Another psychological trading mistake is decision making based on emotions. This is a major culprit for trading mistakes for a lot of people when trading. The problem with making decisions based on emotions is that it can cause us to make irrational ones.

It doesn’t start with trading; most people also make decisions based on emotion in their daily lives. Emotions are powerful and often irrational motivators of human behaviour. In fact, they’re so strong that they can cause us to act against our best interests and against what we believe to be true.

It may seem contradictory that emotions, which we typically think of as feelings, could cause us to act against our better judgment. But that’s exactly what happens whenever you trade and risk your money.

Trading based on emotion will consistently lead to the same unsatisfactory results. The way to avoid this is to create a trading plan and be process orientated. Plan your trade and trade your plan.

3. Confirmation bias and marrying the trade

Confirmation bias is when you start with a hypothesis, and then look for things that confirm it. As human beings, we naturally look for patterns in the world around us. We want to classify the world and put things into categories, then make predictions based on that.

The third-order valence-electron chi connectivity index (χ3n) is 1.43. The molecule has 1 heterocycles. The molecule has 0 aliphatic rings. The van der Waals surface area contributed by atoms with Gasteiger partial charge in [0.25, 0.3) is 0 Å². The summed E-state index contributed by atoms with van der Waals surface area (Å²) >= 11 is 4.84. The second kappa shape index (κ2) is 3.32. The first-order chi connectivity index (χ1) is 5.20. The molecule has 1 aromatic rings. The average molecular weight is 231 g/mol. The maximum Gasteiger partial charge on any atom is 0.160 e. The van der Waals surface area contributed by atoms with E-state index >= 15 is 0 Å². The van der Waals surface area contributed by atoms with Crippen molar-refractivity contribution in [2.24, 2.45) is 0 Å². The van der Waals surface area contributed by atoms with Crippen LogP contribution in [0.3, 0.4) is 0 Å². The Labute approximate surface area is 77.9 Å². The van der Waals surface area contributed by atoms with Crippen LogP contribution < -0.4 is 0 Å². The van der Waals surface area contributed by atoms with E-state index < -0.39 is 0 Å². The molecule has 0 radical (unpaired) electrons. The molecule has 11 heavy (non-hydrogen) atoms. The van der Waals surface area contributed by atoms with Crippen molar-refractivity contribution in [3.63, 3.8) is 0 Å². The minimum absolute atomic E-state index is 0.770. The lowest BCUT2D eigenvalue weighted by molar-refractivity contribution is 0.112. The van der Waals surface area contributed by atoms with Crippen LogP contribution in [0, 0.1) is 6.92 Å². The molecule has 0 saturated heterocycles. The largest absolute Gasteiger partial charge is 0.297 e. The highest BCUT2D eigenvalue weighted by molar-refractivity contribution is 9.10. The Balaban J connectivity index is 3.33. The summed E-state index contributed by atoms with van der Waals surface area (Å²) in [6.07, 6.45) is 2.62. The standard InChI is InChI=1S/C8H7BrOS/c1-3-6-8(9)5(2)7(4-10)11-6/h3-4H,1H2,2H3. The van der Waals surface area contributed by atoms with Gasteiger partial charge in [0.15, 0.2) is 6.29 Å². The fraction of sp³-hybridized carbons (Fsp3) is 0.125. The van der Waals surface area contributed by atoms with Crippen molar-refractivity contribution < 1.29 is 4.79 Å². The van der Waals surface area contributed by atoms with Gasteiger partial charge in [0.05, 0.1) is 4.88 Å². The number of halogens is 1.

But there can be a problem with this; it means that we often see patterns where they do not exist. Confirmation bias means that we tend to interpret new information as further confirmation of our existing views. When trading based on emotion, we even ignore information that contradicts our views too.

As traders, we need to be aware of our trading psychology. Then try to give equal weight to supporting and contradictory evidence about our trading ideas.

4. Trying to recover from losing trades quickly

Trying to recover your trading capital by making up for historical losses is another classic psychological trading mistake traders make.

If you lose money on any given trade, it is likely that you will feel some kind of regret or disappointment. That can affect your trading psychology, because you want that feeling to stop. The way to handle not making further trading mistakes is not to avoid this feeling, but rather to learn how to react appropriately.

You must focus on the present rather than the past when making your trading decisions. This implies that you should only evaluate a trade on its current merits, not on what you have previously done to incur the loss.

Usually, this psychological trading mistakes is just by being patient and delaying the gratification of recovery is all that is required.

5. Loss aversion or trading scared

Trying to avoid loss by trading scared or being overly cautious is another one of the most common problems that many traders face. When we fear taking losses, we avoid entering trades or move our stop losses to break even too quickly.

With the former, we want to seek more assurances that the trade will work before putting it on. We want to be right and try to seek out certainty in an environment that is inherently uncertain.